Congressman Chris Gibson is urging his House colleagues to adopt legislation strengthening building codes in communities devastated by spring flooding and Tropical Storm Irene.

Gibson, R-Kinderhook, said last week that the Safe Building Code Incentive Act encourages the nationwide adoption of stronger building codes as a means of mitigating future disasters. The bill would provide additional relief funding to states with model building codes and enforcement procedures, Gibson said.

"(This bill) will help protect lives, property and ensure long-term savings to the American taxpayer," he wrote in a letter sent to his colleagues on the Hurricane Irene Caucus, which Gibson co-chairs. "Passage of this legislation would reduce the need for post-disaster rebuilding as more homes and buildings are likely to withstand higher impacts."

According to Gibson, the legislation aims to protect property owners in the event of future flooding. He said New York is among 16 states that already have strong building codes in place, meaning it would immediately qualify for relief funding if the Safe Building Code bill is passed.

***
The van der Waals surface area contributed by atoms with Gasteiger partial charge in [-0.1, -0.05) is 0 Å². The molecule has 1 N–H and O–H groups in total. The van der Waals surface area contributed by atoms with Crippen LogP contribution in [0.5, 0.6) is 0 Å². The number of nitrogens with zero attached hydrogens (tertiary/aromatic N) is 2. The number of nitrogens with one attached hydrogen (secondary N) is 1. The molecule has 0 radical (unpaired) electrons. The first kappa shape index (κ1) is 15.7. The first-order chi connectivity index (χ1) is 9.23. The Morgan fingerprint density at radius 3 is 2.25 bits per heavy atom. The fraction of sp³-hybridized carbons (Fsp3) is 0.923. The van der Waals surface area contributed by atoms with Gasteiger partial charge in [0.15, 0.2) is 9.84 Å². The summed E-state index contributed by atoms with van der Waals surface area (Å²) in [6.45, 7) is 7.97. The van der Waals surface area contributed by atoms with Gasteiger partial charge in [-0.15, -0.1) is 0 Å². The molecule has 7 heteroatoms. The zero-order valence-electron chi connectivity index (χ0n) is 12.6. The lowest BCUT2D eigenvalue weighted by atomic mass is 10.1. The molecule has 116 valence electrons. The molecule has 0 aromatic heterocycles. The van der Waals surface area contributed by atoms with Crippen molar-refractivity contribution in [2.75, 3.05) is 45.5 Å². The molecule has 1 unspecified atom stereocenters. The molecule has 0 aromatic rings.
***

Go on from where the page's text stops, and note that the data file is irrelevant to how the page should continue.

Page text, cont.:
Gibson said a study conducted by Louisiana State University's Hurricane Center found that strong building codes would have reduced damage caused by Hurricane Katrina by about 80 percent and saved some $8 billion. Stronger codes would have reduced economic losses from Katrina by over $3 billion, Gibson added.

Jimi Grande, chairman of the national Build Strong Coalition, said Gibson has become a strong leader on disaster relief.

"As a decorated military veteran who spent time on the ground in Haiti in the aftermath of its devastating earthquake, Congressman Gibson has a deep understanding of the tragic outcomes that can ensue from natural disasters," Grande said in an emailed statement.

Grande said the legislation would give property owners along the AuSable River and across the North Country a better line of defense moving forward.

"We know that strong building codes can make a significant difference to communities, families and taxpayers," he said.

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